While politicized officers might try to curry favor with the Obama administration and congressional Democrats by assuming the liberal position in favor of ending the so-called “Don’t Ask, Don’t Tell” policy, 1,164 flag and general officers have signed a petition informing President Obama that, “Our past experience as military leaders leads us to be greatly concerned about the impact of repeal [of the law] on morale, discipline, unit cohesion and overall military readiness.”

The extraordinary open letter by so many respected military leaders, which has been shepherded by the Center for Military Readiness, isn’t surprising to most Americans, who know those serving in uniform are among the most forthright in America, a few media darlings aside. However, in our morally confused age, officers who defend traditional values tend to be the ones kept in the Pentagon closet rather than those with less normal views. Despite this political pressure, most warriors espouse a very conservative ideology. One of them speaks to us from the grave.

The late Col. John W. Ripley is a Marine Corps legend for his many heroic stands in combat, in congressional hearings and in life. In “An American Knight,” first-time author Norman J. Fulkerson does a masterful job recounting not only what this great man did, but why he did it and how he became who he was. In short, with a few exceptions aside, great men aren’t born – they are formed. John Ripley benefited from the example of a strict family upbringing and the influence of an ascendant American culture that was unabashed in its encouragement of the eternal verities of God, family and country. In the Ripley household, religion wasn’t only for women and wimps, and the whole family knelt to pray the Rosary together every day.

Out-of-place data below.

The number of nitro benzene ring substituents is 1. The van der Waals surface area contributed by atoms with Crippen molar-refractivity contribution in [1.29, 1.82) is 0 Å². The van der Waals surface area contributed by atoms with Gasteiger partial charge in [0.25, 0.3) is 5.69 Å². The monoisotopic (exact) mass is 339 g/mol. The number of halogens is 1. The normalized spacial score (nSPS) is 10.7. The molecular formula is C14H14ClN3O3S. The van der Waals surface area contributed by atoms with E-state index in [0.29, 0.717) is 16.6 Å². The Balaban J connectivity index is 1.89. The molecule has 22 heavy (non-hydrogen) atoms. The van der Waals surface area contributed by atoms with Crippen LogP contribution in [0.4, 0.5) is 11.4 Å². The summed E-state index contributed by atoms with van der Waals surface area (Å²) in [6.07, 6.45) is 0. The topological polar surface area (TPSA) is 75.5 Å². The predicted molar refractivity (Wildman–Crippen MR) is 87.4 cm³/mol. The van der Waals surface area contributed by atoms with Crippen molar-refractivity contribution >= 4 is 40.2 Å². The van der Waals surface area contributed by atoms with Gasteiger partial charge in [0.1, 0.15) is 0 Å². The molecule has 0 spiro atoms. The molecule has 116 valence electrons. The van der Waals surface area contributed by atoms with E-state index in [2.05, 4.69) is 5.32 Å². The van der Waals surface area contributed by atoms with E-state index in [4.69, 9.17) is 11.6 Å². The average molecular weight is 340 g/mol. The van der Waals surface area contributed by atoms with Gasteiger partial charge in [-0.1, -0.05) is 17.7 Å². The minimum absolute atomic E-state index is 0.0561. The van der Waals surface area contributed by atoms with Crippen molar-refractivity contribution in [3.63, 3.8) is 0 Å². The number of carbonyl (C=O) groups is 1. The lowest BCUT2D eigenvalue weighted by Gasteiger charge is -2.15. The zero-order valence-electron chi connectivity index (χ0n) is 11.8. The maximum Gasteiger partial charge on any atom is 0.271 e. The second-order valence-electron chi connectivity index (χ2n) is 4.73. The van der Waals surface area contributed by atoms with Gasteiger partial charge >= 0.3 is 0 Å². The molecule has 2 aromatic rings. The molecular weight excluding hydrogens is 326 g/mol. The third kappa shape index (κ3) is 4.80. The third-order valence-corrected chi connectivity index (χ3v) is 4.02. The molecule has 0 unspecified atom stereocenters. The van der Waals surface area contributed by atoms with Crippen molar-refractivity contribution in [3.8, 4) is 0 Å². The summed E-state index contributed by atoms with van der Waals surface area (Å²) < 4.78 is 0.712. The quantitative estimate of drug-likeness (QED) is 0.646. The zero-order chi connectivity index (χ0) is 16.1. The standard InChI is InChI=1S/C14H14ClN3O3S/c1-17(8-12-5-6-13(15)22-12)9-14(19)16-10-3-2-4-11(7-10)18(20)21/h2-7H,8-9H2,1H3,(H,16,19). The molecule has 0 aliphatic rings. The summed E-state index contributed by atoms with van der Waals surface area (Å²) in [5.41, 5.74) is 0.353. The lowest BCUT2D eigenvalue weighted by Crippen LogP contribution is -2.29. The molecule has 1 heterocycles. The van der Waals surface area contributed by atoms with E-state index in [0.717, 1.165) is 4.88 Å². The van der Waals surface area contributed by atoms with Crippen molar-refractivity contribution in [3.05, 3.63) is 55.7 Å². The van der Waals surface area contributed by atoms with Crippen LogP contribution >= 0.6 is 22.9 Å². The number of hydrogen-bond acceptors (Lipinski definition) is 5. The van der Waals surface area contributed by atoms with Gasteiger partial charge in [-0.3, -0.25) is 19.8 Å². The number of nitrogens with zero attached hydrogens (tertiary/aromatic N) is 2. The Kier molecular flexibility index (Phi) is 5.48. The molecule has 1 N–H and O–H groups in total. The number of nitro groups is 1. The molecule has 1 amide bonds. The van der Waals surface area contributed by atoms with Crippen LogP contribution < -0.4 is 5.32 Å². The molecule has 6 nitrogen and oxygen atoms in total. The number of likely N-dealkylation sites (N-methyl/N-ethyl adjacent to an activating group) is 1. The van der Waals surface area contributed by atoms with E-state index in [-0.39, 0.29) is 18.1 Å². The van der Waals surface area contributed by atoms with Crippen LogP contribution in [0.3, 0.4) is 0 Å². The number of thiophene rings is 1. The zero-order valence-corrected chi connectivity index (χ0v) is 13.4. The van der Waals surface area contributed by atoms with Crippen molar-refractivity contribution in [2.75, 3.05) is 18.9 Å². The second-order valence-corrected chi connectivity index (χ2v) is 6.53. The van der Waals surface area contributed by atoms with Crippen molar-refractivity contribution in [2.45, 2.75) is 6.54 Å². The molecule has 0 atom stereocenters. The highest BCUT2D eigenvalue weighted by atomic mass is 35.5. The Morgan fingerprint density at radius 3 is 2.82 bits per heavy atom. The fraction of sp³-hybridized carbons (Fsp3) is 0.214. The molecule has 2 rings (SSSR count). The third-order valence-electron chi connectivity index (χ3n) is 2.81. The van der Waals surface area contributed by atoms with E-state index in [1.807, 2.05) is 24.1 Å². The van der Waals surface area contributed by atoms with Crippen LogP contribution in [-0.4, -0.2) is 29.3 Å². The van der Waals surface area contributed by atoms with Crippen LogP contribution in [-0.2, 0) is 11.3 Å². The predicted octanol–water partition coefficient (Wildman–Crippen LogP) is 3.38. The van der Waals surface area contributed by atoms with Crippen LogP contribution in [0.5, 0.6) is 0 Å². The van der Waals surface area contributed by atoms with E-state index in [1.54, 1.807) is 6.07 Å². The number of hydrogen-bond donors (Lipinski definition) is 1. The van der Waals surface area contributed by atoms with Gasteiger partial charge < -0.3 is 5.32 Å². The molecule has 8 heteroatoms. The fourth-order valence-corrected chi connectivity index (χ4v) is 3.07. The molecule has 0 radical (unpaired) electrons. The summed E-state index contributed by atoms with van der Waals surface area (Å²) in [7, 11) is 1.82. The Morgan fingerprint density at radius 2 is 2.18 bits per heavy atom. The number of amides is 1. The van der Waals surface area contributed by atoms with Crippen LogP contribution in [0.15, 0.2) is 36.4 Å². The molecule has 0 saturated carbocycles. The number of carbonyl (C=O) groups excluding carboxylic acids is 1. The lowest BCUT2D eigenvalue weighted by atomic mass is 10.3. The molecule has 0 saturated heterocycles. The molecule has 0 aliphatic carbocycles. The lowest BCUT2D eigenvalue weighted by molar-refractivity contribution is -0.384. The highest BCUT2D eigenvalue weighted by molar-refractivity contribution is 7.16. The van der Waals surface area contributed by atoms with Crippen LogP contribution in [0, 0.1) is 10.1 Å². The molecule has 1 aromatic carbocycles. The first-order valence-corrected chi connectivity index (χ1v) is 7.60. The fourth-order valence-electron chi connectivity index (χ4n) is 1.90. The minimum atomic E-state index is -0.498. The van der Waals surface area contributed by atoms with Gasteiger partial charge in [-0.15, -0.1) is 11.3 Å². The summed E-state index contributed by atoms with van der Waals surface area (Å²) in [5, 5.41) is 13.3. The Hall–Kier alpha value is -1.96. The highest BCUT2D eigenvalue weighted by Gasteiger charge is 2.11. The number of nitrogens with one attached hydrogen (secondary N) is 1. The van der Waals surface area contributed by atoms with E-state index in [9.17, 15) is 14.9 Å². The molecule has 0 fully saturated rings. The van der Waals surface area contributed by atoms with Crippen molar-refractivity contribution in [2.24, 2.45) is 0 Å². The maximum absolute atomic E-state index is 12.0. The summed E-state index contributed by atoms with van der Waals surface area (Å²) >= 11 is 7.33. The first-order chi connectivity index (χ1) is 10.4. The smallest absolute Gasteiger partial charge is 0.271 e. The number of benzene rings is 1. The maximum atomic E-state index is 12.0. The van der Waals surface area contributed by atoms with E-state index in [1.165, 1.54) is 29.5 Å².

Painting by Col. Charles Waterhouse of John Ripley dangling above Cua Viet River as Angry North Vietnamese soldiers fire upon him.

It was this faith that would fortify the tough Marine during his toughest trials. His most celebrated feat was on Easter Sunday 1972 in Vietnam, where he singlehandedly blew up the Dong Ha bridge to halt a communist advance along the main transportation artery into South Vietnam. For more than three hours, he climbed the superstructure of the bridge, swinging from steel girders like monkey bars to place explosives and detonators under the main supports. He scaled the bridge over a dozen times, taking heavy fire the whole time, to accomplish the mission and thwart the enemy.